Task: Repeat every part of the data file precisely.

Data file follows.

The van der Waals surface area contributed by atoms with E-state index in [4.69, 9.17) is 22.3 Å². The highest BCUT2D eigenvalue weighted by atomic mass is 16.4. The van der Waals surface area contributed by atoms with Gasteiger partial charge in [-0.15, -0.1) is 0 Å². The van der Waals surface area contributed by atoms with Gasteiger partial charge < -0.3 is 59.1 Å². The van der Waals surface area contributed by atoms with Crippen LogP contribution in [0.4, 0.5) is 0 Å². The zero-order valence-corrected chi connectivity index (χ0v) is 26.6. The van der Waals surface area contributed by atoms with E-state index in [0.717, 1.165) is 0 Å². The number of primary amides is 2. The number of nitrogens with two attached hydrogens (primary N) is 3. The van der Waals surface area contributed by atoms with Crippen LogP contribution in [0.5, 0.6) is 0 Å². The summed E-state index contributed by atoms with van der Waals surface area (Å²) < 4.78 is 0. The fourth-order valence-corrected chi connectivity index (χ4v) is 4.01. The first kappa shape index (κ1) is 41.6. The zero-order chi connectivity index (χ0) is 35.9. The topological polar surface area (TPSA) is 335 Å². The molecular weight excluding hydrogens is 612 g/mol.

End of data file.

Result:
The van der Waals surface area contributed by atoms with E-state index in [4.69, 9.17) is 22.3 Å². The highest BCUT2D eigenvalue weighted by atomic mass is 16.4. The van der Waals surface area contributed by atoms with Gasteiger partial charge in [-0.15, -0.1) is 0 Å². The van der Waals surface area contributed by atoms with Gasteiger partial charge < -0.3 is 59.1 Å². The van der Waals surface area contributed by atoms with Crippen LogP contribution in [0.4, 0.5) is 0 Å². The zero-order valence-corrected chi connectivity index (χ0v) is 26.6. The van der Waals surface area contributed by atoms with E-state index in [0.717, 1.165) is 0 Å². The number of primary amides is 2. The number of nitrogens with two attached hydrogens (primary N) is 3. The van der Waals surface area contributed by atoms with Crippen LogP contribution in [0.5, 0.6) is 0 Å². The summed E-state index contributed by atoms with van der Waals surface area (Å²) < 4.78 is 0. The fourth-order valence-corrected chi connectivity index (χ4v) is 4.01. The first kappa shape index (κ1) is 41.6. The zero-order chi connectivity index (χ0) is 35.9. The topological polar surface area (TPSA) is 335 Å². The molecular weight excluding hydrogens is 612 g/mol.